Bringing home the beginnings of Christmas

Nothing puts me in the festive mood faster than roaming leisurely around the markets of the city and gazing at the gorgeous things on display. That is exactly what happened yesterday, when we shopped for new Christmas decorations for the tree at home at Shivajinagar and Safeena Plaza. I know a lot of people who tell me that these are not the best places to go to for Christmas decorations, but I loved the experience. I loved spending the afternoon hunting for pieces that were different from the other stalls, bargaining with the vendors, and splurging in general. Snowflakes, tinsel, silver balls and red berries were among the shiny, glittery things we brought home yesterday. We haven’t yet begun to do up our tree, but we are sure looking forward to it!

A stall selling Christmas decorations at Shivajinagar
Another stall in Shivajinagar
Another stall in Shivajinagar
At Shivajinagar again – isn’t he cute?!

I wonder why I never visited Safeena Plaza before yesterday – everyone and their grannies have been shopping there, and it is one of the most famous places in Bangalore! I loved the place, with its stalls selling everything from Christmas decorations and artificial jewellery to clothes and handicrafts. I am surely going there again, with much more time on hand, and exploring the place at my own pace.

In fact, walks through Shivajinagar and Safeena Plaza have been added to our yearly list of things to do before Christmas, from next year onwards, if only to gawp at the decorations for sale. The OH and I have built up certain traditions over the years we have been together, a list of things that we do without fail, and these two things have been added to the Christmas-time list, which includes a visit to St. Mary’s Basilica, gaping at the decorations in the various malls of Bangalore, buying fruit cake, and visiting the annual cake exhibition (Have you read my posts on the cake exhibition in 2011 and 2012?). It warms my heart to think that we might have set in place something that will continue to be a part of our lives in the years to come, that we will do them with our children some day. It makes me feel like part of a family.

We also brought home a lovely plum cake, with just the right amount of sweet and notes of spiciness in it. The plan is to keep some for us and to divide the rest among the extended family. In the foreseeable future at least, there are going to be slices of plum cake after dinner. I am still following a trying-to-eat-healthy-and-live-healthy routine, but plum cake is something I just cannot scrimp on. I don’t like calling it fruit cake; plum cake sounds much more exotic anyway!

This year’s cake exhibition is on, at the St. Joseph’s College grounds, and I think it will be till the 29th. Next weekend, maybe.

Is it beginning to look like Christmas where you are, too?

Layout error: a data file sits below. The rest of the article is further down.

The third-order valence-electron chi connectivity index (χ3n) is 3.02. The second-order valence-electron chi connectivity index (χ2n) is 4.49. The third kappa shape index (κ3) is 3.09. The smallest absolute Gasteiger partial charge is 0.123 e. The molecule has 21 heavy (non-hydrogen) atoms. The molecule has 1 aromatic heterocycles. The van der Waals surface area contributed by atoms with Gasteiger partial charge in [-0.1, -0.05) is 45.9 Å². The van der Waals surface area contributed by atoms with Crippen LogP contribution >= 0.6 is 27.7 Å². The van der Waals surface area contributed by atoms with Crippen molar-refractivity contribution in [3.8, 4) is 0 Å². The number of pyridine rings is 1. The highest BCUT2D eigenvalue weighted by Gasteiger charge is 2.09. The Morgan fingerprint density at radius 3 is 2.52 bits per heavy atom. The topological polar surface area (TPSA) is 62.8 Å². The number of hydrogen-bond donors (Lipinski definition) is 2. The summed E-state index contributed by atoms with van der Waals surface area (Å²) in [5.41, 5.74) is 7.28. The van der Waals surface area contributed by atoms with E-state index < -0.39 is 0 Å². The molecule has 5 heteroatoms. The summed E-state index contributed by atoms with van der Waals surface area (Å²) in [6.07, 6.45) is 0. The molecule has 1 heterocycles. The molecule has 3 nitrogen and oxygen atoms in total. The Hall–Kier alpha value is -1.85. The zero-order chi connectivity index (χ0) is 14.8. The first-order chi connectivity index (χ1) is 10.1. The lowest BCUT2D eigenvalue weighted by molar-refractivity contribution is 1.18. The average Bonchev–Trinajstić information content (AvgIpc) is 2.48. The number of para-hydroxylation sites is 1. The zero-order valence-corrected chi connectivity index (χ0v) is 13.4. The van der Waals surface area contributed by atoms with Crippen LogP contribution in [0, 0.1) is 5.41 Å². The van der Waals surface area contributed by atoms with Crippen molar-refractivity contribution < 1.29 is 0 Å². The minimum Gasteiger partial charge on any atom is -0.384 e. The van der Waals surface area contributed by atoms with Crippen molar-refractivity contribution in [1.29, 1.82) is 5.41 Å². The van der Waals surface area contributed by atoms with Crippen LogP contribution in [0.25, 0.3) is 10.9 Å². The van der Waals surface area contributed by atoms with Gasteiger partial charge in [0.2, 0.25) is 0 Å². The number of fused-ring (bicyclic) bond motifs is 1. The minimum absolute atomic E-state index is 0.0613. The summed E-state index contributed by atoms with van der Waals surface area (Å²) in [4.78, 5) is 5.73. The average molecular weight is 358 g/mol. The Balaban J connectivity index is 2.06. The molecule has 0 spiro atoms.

21 thoughts on “Bringing home the beginnings of Christmas

  1. I brought two of those Christmas stars from Bangalore, a red one and a silver one, and they look great, hanging in my London windows.


  2. You know you write about the part of Banglore – I want to see. Seriously! I have my in laws there, but all the stuff you write about I never see. Next time I am making notes and going to all the places you tell me πŸ™‚ Lovely post!


  3. The sights are so beautiful! I have never heard of Safeena Plaza. Sounds like a wonderful place! X’mas brings the kindo f merriment one years for every year end. I love it here. In Seoul, it was so contagious tht I did not want to leave the streets or the snow. And Singapore – it looks more beautiful and people are kinder and happier this time round. Decorations and the X’mas trees are icing on the cake πŸ™‚

    I have loved your posts on the cake exhibition. Look forward to the one this year as well. πŸ™‚ Yay to traditions, TGND! πŸ™‚


  4. What super pics yaar…I loved those decorations..I dont like plum cake too much *dont ban me from your blog* I do love fruit cake though..the one with tutti futti in it πŸ™‚


      1. No Plum cake is that dark colour one, with black tutti futti in it…the fruit cake is the light brown coloured one with colourful tutti futti in it…*Talk about being particular gah!*


      2. @R’s Mom

        Ok, I was doing some research on this. Apparently, ‘fruit cake’ refers to the light brown coloured cake that you like, with tutti frooti in it. The dark brown coloured one, commonly available during Christmas, has dry fruits and tutti frooti too in it, and is called ‘rich fruit cake’. Indians like to call the latter ‘plum cake’.


Leave a Reply

Fill in your details below or click an icon to log in: Logo

You are commenting using your account. Log Out /  Change )

Google+ photo

You are commenting using your Google+ account. Log Out /  Change )

Twitter picture

You are commenting using your Twitter account. Log Out /  Change )

Facebook photo

You are commenting using your Facebook account. Log Out /  Change )


Connecting to %s